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Recently i was asked the following in a Interview:

There is a Process/Application A which is constantly getting Messages every 5 Minutes (Assume)

The Requirement is that there is a Process/Application B which needs the Messages to be Transferred from A.

But Process/Application A should make sure that the message has actually received Process/Application B.

The Interviewer wanted to know How can this be implemented in c#. Can we use Serialization Here?

From My understanding the best way this can be done is using Message Queue or PIPE Mechanism.

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Anything that involves sending messages between processes (or, generally, even between AppDomains in a single process) has to use serialization of some kind, as ultimately the data needs to be mapped down to something that can traverse process spaces, and a "Message" is, by definition, serialized data. This serialization could be explicit or implicit (automatic, perhaps by a proxy/stub layer - although I'd prefer not).

In reality, Process/Application A cannot "make sure" that it has been delivered, since it can't enforce that the second process is running. It can, however, have some kind of callback confirmation message perhaps. A transactional message queue isn't unreasonable, but that only ensures that it gets queued - it doesn't ensure that it gets processed (ever). Personally, I'd see if a socket would be sufficient, first.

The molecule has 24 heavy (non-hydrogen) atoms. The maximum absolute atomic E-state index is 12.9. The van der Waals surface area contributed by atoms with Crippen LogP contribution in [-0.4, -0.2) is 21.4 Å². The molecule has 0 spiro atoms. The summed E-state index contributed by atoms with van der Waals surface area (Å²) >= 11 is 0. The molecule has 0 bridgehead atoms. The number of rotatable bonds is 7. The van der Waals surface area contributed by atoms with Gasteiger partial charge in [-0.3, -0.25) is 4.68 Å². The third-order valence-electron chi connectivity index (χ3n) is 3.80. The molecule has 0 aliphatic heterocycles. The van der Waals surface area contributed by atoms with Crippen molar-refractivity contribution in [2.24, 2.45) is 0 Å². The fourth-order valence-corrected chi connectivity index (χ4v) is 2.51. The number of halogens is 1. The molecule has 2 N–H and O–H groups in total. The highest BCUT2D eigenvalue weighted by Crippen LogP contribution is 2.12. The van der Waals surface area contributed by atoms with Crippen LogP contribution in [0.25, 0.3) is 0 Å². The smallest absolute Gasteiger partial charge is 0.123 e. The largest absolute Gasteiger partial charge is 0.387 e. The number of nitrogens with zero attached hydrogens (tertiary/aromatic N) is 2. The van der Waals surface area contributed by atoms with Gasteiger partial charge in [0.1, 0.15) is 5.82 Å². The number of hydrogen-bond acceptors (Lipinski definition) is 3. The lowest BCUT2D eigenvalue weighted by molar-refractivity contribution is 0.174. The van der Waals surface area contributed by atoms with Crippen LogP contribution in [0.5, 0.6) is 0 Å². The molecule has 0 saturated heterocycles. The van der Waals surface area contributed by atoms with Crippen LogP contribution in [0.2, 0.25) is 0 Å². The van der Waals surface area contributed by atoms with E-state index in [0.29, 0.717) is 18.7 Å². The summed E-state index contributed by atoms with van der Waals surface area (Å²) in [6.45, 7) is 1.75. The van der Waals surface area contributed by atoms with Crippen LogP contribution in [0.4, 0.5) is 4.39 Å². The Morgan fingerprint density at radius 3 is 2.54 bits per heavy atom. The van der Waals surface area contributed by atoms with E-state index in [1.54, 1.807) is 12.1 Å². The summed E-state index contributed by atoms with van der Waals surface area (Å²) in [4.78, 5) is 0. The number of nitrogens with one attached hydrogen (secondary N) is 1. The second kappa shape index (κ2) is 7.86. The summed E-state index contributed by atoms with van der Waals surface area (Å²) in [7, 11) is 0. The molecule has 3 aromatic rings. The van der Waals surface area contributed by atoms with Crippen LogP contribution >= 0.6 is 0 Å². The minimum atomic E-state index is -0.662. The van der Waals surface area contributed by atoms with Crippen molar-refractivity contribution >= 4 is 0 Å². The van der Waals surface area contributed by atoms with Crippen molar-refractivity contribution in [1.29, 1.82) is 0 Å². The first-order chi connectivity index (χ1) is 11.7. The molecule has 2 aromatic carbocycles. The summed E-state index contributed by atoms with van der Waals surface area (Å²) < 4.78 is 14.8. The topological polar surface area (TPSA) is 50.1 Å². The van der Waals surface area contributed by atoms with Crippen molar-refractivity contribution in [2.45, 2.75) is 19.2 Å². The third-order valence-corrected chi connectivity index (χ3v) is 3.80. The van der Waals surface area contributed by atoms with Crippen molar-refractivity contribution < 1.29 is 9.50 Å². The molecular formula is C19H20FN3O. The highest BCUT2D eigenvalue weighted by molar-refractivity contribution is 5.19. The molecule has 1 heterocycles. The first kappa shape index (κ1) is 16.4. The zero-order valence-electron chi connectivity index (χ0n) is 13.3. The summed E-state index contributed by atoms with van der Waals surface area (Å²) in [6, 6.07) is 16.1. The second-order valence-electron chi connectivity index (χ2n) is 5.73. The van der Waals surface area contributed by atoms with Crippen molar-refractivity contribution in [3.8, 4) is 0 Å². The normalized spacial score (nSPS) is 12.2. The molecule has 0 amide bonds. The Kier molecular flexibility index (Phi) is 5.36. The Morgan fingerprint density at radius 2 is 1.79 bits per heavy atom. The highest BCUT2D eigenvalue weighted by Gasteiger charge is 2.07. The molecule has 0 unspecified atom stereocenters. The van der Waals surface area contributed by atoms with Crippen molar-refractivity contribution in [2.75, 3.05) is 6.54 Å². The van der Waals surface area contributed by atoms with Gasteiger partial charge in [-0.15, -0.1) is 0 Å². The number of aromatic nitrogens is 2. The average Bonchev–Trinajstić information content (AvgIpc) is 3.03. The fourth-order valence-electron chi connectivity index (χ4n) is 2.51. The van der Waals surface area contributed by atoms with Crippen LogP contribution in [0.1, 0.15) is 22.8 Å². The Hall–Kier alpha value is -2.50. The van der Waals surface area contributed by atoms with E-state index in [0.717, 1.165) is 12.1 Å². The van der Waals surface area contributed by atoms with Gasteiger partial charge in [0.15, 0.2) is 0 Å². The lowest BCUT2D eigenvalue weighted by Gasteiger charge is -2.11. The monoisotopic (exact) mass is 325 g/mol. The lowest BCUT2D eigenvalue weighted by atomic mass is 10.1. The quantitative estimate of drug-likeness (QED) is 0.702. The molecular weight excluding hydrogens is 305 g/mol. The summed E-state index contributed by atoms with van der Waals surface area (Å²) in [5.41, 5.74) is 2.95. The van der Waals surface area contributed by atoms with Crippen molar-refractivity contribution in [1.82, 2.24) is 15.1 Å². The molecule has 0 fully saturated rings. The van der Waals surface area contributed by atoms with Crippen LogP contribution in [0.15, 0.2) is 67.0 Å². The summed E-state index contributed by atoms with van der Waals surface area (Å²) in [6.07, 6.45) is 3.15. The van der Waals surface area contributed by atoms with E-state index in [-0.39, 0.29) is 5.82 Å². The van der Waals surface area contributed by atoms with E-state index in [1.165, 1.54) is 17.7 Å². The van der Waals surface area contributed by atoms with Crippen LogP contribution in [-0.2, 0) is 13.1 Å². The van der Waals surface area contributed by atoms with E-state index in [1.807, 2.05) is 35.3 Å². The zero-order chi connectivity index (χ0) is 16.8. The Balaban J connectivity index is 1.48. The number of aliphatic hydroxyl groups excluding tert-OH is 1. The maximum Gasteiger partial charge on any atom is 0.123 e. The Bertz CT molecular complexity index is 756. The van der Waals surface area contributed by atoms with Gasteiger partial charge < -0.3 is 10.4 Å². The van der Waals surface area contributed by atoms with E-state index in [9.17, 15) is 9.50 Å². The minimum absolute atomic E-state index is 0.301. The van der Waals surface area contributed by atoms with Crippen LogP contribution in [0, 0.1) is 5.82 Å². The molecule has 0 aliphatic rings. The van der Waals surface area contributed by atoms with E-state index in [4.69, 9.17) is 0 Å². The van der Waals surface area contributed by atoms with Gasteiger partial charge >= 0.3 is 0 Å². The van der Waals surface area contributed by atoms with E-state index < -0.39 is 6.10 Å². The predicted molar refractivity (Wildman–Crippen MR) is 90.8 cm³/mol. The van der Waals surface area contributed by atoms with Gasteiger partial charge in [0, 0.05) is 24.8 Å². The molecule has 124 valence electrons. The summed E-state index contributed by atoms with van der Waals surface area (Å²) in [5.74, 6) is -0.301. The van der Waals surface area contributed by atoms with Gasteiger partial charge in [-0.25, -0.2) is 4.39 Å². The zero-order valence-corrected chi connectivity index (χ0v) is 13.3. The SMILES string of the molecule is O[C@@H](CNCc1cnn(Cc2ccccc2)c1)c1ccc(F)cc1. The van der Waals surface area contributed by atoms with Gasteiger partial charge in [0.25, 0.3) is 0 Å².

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There are some possible ways for IPC in .NET:

  1. Memory-Mapped Files in .NET 4
  2. .NET Remoting
  3. Using sockets and the loop-back (

The most easiest one is using Memory-Mapped files in .NET 4.0.
You can use serialization or any message representation format e.g. XML for messaging.
This is about IPC but if you want to make sure that where the request is sent from (process B or another process) you must use a signature mechanism.

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Serialization is (in short) a process of creation of a Message. However if you're interested in making sure that the Message reaches its destination (and does it in consistent state), you should rather ask about communication protocol - that's the thing that describes how the Message will actually be sent. For example UDP protocol doesn't guarantee delivery and TCP does.

It's also worth mentioning that guaranteed delivery means that it is guaranteed that either System B receives the Message intact, or System A will be informed about a failure in delivery (when for example System B is off). That said, some Message Queues guarantee delivery as well - there's a timeout in which when a Massage in queue did not reach its destination, the Message will be marked as failed(for example by putting it in Failed Messages queue).

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